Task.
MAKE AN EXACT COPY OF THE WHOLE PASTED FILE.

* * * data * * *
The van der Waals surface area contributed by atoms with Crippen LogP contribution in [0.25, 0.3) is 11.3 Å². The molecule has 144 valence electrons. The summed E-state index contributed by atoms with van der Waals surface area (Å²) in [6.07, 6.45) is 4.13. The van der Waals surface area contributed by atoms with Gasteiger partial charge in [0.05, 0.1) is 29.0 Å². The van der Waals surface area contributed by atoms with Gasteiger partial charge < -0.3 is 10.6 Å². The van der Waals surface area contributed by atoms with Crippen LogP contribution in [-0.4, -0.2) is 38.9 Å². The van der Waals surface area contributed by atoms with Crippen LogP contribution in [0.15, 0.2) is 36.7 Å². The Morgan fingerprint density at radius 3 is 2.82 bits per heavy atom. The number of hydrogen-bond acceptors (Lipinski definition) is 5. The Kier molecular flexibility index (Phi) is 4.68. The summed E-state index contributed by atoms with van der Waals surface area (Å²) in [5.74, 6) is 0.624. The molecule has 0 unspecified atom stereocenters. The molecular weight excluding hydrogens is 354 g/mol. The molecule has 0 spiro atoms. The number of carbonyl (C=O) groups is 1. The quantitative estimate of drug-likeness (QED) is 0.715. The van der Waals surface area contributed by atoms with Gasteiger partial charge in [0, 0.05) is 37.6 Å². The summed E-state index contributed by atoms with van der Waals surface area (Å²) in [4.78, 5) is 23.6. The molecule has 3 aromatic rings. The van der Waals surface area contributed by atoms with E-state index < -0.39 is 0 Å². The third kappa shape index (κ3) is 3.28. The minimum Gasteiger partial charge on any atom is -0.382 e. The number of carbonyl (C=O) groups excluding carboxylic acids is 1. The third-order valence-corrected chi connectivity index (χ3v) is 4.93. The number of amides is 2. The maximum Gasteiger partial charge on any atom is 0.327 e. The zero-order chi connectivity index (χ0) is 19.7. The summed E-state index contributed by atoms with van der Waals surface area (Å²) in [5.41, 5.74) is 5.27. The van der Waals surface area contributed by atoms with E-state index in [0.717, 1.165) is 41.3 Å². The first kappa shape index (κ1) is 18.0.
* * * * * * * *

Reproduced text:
The van der Waals surface area contributed by atoms with Crippen LogP contribution in [0.25, 0.3) is 11.3 Å². The molecule has 144 valence electrons. The summed E-state index contributed by atoms with van der Waals surface area (Å²) in [6.07, 6.45) is 4.13. The van der Waals surface area contributed by atoms with Gasteiger partial charge in [0.05, 0.1) is 29.0 Å². The van der Waals surface area contributed by atoms with Gasteiger partial charge < -0.3 is 10.6 Å². The van der Waals surface area contributed by atoms with Crippen LogP contribution in [-0.4, -0.2) is 38.9 Å². The van der Waals surface area contributed by atoms with Crippen LogP contribution in [0.15, 0.2) is 36.7 Å². The Morgan fingerprint density at radius 3 is 2.82 bits per heavy atom. The number of hydrogen-bond acceptors (Lipinski definition) is 5. The Kier molecular flexibility index (Phi) is 4.68. The summed E-state index contributed by atoms with van der Waals surface area (Å²) in [5.74, 6) is 0.624. The molecule has 0 unspecified atom stereocenters. The molecular weight excluding hydrogens is 354 g/mol. The molecule has 0 spiro atoms. The number of carbonyl (C=O) groups is 1. The quantitative estimate of drug-likeness (QED) is 0.715. The van der Waals surface area contributed by atoms with Gasteiger partial charge in [0, 0.05) is 37.6 Å². The summed E-state index contributed by atoms with van der Waals surface area (Å²) in [4.78, 5) is 23.6. The molecule has 3 aromatic rings. The van der Waals surface area contributed by atoms with E-state index < -0.39 is 0 Å². The third kappa shape index (κ3) is 3.28. The minimum Gasteiger partial charge on any atom is -0.382 e. The number of carbonyl (C=O) groups excluding carboxylic acids is 1. The third-order valence-corrected chi connectivity index (χ3v) is 4.93. The number of amides is 2. The maximum Gasteiger partial charge on any atom is 0.327 e. The zero-order chi connectivity index (χ0) is 19.7. The summed E-state index contributed by atoms with van der Waals surface area (Å²) in [5.41, 5.74) is 5.27. The van der Waals surface area contributed by atoms with E-state index in [0.717, 1.165) is 41.3 Å². The first kappa shape index (κ1) is 18.0.